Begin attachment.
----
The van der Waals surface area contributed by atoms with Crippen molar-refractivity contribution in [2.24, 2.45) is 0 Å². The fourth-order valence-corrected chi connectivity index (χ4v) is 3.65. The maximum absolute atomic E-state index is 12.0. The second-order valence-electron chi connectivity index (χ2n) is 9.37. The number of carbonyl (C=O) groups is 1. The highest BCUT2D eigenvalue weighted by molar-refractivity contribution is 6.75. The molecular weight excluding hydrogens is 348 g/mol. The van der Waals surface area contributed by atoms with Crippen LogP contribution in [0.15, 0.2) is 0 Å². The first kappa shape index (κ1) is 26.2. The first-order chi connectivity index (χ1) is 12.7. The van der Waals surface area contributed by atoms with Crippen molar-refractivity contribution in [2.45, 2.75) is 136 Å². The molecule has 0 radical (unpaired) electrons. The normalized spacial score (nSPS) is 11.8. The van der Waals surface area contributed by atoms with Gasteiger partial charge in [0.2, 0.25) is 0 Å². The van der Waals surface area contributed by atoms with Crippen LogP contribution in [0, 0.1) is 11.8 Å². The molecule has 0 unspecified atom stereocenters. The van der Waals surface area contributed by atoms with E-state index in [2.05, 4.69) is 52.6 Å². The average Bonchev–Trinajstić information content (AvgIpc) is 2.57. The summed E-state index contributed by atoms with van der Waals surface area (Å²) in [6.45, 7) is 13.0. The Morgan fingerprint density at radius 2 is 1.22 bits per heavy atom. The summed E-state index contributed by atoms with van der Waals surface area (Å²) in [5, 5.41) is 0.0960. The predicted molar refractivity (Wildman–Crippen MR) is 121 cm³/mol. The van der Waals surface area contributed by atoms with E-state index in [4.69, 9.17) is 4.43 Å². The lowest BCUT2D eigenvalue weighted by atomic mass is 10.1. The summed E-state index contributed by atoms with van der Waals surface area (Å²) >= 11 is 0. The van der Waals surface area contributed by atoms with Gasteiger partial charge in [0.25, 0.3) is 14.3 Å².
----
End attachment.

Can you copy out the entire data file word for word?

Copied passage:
The van der Waals surface area contributed by atoms with Crippen molar-refractivity contribution in [2.24, 2.45) is 0 Å². The fourth-order valence-corrected chi connectivity index (χ4v) is 3.65. The maximum absolute atomic E-state index is 12.0. The second-order valence-electron chi connectivity index (χ2n) is 9.37. The number of carbonyl (C=O) groups is 1. The highest BCUT2D eigenvalue weighted by molar-refractivity contribution is 6.75. The molecular weight excluding hydrogens is 348 g/mol. The van der Waals surface area contributed by atoms with Crippen LogP contribution in [0.15, 0.2) is 0 Å². The first kappa shape index (κ1) is 26.2. The first-order chi connectivity index (χ1) is 12.7. The van der Waals surface area contributed by atoms with Crippen molar-refractivity contribution in [2.45, 2.75) is 136 Å². The molecule has 0 radical (unpaired) electrons. The normalized spacial score (nSPS) is 11.8. The van der Waals surface area contributed by atoms with Gasteiger partial charge in [0.2, 0.25) is 0 Å². The van der Waals surface area contributed by atoms with Crippen LogP contribution in [0, 0.1) is 11.8 Å². The molecule has 0 unspecified atom stereocenters. The van der Waals surface area contributed by atoms with E-state index in [2.05, 4.69) is 52.6 Å². The average Bonchev–Trinajstić information content (AvgIpc) is 2.57. The summed E-state index contributed by atoms with van der Waals surface area (Å²) in [6.45, 7) is 13.0. The Morgan fingerprint density at radius 2 is 1.22 bits per heavy atom. The summed E-state index contributed by atoms with van der Waals surface area (Å²) in [5, 5.41) is 0.0960. The predicted molar refractivity (Wildman–Crippen MR) is 121 cm³/mol. The van der Waals surface area contributed by atoms with E-state index in [4.69, 9.17) is 4.43 Å². The lowest BCUT2D eigenvalue weighted by atomic mass is 10.1. The summed E-state index contributed by atoms with van der Waals surface area (Å²) >= 11 is 0. The van der Waals surface area contributed by atoms with Gasteiger partial charge in [0.25, 0.3) is 14.3 Å².